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The Docks de Paris development is part of the ZAC Paris rive gauche area which is being redeveloped in a massive project funded by the Port Autonome de Paris (PAP).

The company is spending €35.2m from 2005-2012 on overhauling the region, which covers about 130ha and has roughly 5,000 inhabitants.

The district around the Austerlitz station, opposite the site, is being renovated in a separate project headed by global engineering consultants Arup and architects Ateliers Jean Nouvel.

The team are redesigning the station and the surrounding area, in a development which will see about 40,000m² of offices and hotels built by 2015.

The plan for the docks area began in 2004, when the city of Paris and Portuguese conglomerate Semapa launched a tender to design a cultural centre which would revitalise the area, while retaining the original industrial character of the architecture.

Docks de Paris development construction

"The Docks de Paris development is part of the ZAC Paris rive gauche area which is being redeveloped in a massive project."

The buildings, which run the length of the Quai d’Austerlitz (13e) near to the station, between the bridges of Bercy and Austerlitz, used to be general stores built in 1907.

For the past 20 years, they have been used as a carpet warehouse and an examination centre, but the remaining 12,000m² reinforced concrete structure, was renovated to accommodate the Cité de la mode et du design (French Institute of Fashion) in 2008.

The project cost €47.5m and the first elements of the rebuild opened in the spring of 2008. The building is understood to be more sophisticated than other recent developments, such as the LVMH building, the auditorium de la Villette, or the Les Halles shopping centre. A terrace lit up at night is open to the public.

The west-facing building comprises a metallic, iron shell, wrought iron organic forms, with glass panels, some in shades of green. The building regroups together the regional design centre, an exhibition and conference area, shops and three restaurants. There are three levels, with shops on the ground floor, forming a long walkway alongside the river.

Fashion shows take place on the first floor, which has an exhibition area, the Institut français de la Mode (IFM) and a lecture theatre with 120 seats. A restaurant is on the second floor, as well as showrooms and a 2,500m² plaza, with an open rooftop, covered with pampas grass, which shields it from view from the riverbank.

The roof is covered with plants, and blends with a ‘green snake’ of vegetation called the ‘plug over’ which runs along the façade. This was made in the Metz region and installed in place at the end of September. The greenery is continued by the expanse of oak trees overhanging the Seine. People use it for walking.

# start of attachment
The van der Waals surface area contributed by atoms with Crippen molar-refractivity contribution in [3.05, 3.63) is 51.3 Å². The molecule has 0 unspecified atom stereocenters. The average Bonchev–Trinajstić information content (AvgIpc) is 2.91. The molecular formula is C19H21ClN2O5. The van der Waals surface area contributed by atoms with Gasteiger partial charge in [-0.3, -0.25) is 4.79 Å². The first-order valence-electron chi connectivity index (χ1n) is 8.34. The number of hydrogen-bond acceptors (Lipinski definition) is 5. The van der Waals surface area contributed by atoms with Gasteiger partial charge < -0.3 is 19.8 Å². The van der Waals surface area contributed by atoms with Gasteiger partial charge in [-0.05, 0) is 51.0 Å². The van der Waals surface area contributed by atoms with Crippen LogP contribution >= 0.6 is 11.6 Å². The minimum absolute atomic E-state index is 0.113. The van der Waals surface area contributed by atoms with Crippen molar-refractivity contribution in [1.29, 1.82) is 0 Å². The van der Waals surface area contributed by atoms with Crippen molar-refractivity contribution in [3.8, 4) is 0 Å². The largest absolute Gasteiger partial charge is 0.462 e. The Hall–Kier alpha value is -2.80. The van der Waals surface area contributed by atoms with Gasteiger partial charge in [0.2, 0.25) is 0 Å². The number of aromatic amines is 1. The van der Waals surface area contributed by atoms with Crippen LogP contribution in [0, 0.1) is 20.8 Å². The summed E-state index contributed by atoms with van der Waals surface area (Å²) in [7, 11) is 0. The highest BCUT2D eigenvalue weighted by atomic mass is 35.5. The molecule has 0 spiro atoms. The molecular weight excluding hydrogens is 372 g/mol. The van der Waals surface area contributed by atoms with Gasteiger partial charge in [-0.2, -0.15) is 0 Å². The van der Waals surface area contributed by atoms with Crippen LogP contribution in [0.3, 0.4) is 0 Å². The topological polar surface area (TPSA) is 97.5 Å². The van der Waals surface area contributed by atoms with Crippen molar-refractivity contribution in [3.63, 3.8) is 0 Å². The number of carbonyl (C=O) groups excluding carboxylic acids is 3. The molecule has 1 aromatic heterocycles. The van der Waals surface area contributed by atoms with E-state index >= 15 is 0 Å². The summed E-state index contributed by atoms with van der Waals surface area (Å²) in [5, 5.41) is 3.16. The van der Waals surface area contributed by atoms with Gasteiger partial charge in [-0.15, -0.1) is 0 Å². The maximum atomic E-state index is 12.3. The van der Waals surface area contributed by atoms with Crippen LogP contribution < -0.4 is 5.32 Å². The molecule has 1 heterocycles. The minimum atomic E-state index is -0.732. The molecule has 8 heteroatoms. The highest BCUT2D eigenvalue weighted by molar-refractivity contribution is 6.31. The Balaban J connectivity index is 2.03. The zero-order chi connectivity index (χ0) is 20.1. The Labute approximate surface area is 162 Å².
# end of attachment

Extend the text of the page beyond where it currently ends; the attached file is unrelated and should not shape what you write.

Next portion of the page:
Riverboats also began stopping at the docks in the spring of 2008 to promote river transport of both the public and goods.

The renovations of the Maison de la Batellerie section began earlier in 2008 and the rebuild of pavilions 1 and 2, as well as the build of a customs unit, are due to be completed by 2013.

L’institut Français de la Mode

No leases have been signed yet with the Institut français de la Mode, which has 2,200m² on the first floor, but 20 or so shops will be available to rent.

"The company is spending €35.2m from 2005-2012 on overhauling the region, which covers 130ha with roughly 5,000 inhabitants."

One confirmed tenant is Lina’s, a trendy restaurant chain, but other occupants have yet to be announced. The last floor will house an Apple Store.

L’Institute français de la Mode, and the Centre Regional du Design, are the driving forces behind the project. Funding comes from the Caisse des Depots and their subsidiary Icade who have invested the entire €40m and struck up a 50-year partnership with the Port Autonome de Paris and the Ville de Paris.

In compensation for an annual license fee paid to the Port, the SCI Docks en Seine (Caisse des Dépôts et Consignations, CDC) is also helping to finance the works.

Rents of companies and organisations on site will be paid to the SCI. The development will place a new emphasis on the barges of the Seine, which will offload merchandise at the centre and create renewed interest in this aspect of the city.

The architects have designed the building to blend well with the river. The façade is designed to reflect the Seine traffic and the movement of the pedestrians on the barges.

Contractors for the French Institute of Fashion

SEMAPA is the developer of the project. It has been funded by Caisse des Depots for the client SCI Docks en Seine. Jakob + MacFarlane is the architect. RTS and C & E Engineering were responsible for the plug over.

Michel Desvigne is the landscape consultant. Nicolas Vrignaud provided the signage. EIFFAGE was the general contractor. Yann Kersalé was the lighting consultant.